Hi, I am Dr. Zingsheim. I am an owner and veterinarian here at Brookside Veterinary Hospital, and I'm going to talk to you today about allergies in both dogs and cats. Allergies are a common reason that we'll see animals come in for itching and ear infections, and most people commonly see them at the same time of the year that we get our own allergies, which is true, but we can also see them year-round. Allergies are one of the more common reasons that we'll see cat dogs and cats come in for itching.
There are a lot of different reasons that they have those symptoms. Dogs and cats can be allergic to food. The primary component of food that they're allergic to is the protein source. Chicken, beef, and lamb tend to be the biggest culprits. They can also be allergic to things in the environment, and that doesn't mean just outside. That can be inside dust, mold, and things like that. You can have the cleanest house on the market and still potentially have allergens your animals are exposed to. The third thing is a fancy term called atopic dermatitis, which is basically just the catchall for everyone that doesn't fall into those two categories. So they may just be overly itchy and have overly sensitive skin, but they don't necessarily come back positive for any specific product that they're allergic to. What to do when you have an allergic dog? There are a lot of different options. The first is trying to investigate why and where it's coming from. There are a couple of ways that we'll do that. One is keeping your pet on a flea and tick product year long. Even if we do not see fleas, dogs and cats can be bitten by a flea, and they'll hop right back off and still cause that sort of allergic reaction.
Dermatologists will tell you that one of the first things they'll recommend is getting started on a flea and tick medication because that helps them rule that out as a potential causative factor. The second is blood work. We look for any underlying hormonal disorders in the body that might be contributing to skin issues. Thyroid disease is a really big one. Those are the first places we start. If all that comes back looking pretty good and we've tried those things, it's digging into what we are truly allergic to, and there are two ways to do that. One is a true allergy test, which is just for environmental allergens. Unfortunately, there's really no good test for food allergies, blood or otherwise.
When it comes to outdoor allergens, or indoor for that matter, there are two tests you can do. One is a blood test that we offer here at Brookside, and it'll come back with a long list of all the different things that your animal's positive for, from molds to weeds, to fungus to trees. I had a dog that was allergic to cats. Then they can formulate an allergy injection or oral medication that helps to desensitize your pet to those allergens. The other way to do it is to see a dermatologist and actually do a skin test. It's similar to what they do in people. They give you a micro amount of the allergen, prick the skin, and look for a reaction on the skin. Some would argue that that's a little bit more sensitive than the blood tests, but I've also had many patients do the blood test, and the medication works well for them. That's how you would look at investigating any sort of environmental allergen.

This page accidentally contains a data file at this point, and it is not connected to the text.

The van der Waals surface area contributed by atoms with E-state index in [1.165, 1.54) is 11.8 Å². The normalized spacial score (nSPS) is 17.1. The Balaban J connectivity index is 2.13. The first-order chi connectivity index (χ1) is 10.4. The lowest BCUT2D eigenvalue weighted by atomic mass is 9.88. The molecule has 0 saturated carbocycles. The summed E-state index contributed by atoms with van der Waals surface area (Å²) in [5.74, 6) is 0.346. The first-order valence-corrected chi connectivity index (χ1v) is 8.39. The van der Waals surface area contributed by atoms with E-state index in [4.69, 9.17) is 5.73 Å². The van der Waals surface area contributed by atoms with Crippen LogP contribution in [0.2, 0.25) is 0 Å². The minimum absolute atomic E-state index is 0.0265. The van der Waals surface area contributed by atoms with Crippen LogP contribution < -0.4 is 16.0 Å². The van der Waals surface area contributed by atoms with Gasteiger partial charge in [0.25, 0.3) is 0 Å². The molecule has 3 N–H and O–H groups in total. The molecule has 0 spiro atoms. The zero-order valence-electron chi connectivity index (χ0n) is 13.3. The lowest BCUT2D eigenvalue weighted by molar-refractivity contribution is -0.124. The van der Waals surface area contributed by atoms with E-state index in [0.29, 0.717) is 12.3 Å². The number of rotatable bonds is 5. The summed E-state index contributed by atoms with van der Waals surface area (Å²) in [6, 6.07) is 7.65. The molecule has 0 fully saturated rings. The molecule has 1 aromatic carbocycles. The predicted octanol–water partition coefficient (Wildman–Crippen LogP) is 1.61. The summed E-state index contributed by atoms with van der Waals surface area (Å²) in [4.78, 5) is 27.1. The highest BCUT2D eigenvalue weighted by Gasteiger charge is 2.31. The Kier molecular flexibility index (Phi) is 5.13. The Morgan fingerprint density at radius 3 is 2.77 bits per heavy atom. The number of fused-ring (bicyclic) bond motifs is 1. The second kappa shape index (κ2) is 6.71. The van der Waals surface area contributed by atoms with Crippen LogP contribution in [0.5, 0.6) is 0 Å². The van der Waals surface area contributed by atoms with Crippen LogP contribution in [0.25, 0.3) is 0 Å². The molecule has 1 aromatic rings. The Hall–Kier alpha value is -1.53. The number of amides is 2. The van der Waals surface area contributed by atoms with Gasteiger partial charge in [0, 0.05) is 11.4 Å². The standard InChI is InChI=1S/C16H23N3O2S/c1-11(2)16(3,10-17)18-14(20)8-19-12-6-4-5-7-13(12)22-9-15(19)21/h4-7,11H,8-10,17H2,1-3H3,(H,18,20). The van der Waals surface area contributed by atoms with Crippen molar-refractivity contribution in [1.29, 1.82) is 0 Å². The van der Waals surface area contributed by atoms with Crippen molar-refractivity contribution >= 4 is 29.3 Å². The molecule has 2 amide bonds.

For food allergens, it's a little bit harder. The best way to do that is to do what we call a diet trial, which involves putting the patient on a prescription hypoallergenic diet, meaning the protein source is either not there or so small that the body doesn't recognize it. We do that for about six to eight weeks. Just like with a peanut allergy, they cannot have anything outside of that diet because that might skew the results slightly. We see how they respond to that, and if they respond well, then that's something we can maintain them on long-term. Some dogs do have a combination of both food and environmental allergies, so you have to keep in mind that some patients need allergy medication on top of prescription food.
What should you do if those aren't options for you because they can be costly, especially long-term? The alternative to that is just maintaining and controlling symptoms with different medications. There are two products on the market that are widely used by veterinarians because of their safety. You'll often hear about steroid use, but steroid use isn't ideal to use long-term because it can have some pretty significant side effects on the body. The one we try to go with is Apoquel, a once to twice-daily pill that you'll give, and it basically blocks the itch cascade in the body and helps control the itch. Of course, it's not addressing the underlying true allergy, but it controls the symptoms, which is what matters.
The other is an injection called Cytopoint. Cytopoint is an injection that can be given every four to eight weeks and helps to control symptoms pretty much the same way that Apoquel does, but it is easier to administer. There's another medication we don't have out here that's called Cyclosporine, which works similarly to these ones. We tend to move towards that if these ones don't work or if we've got a more resistant case. It tends to have more side effects than these options do, so we usually move with these ones first. If you think that your pet is suffering from allergies or you have any further questions about allergies, feel free to contact us, and we can point you in the right direction.
If you still have other questions and you'd like to reach out to us, you can call us directly at (253) 857-7302, or you can email us at [email protected]. But please do reach out, and we'll get back to you as fast as we can. Don't forget to follow us on social media Facebook, Instagram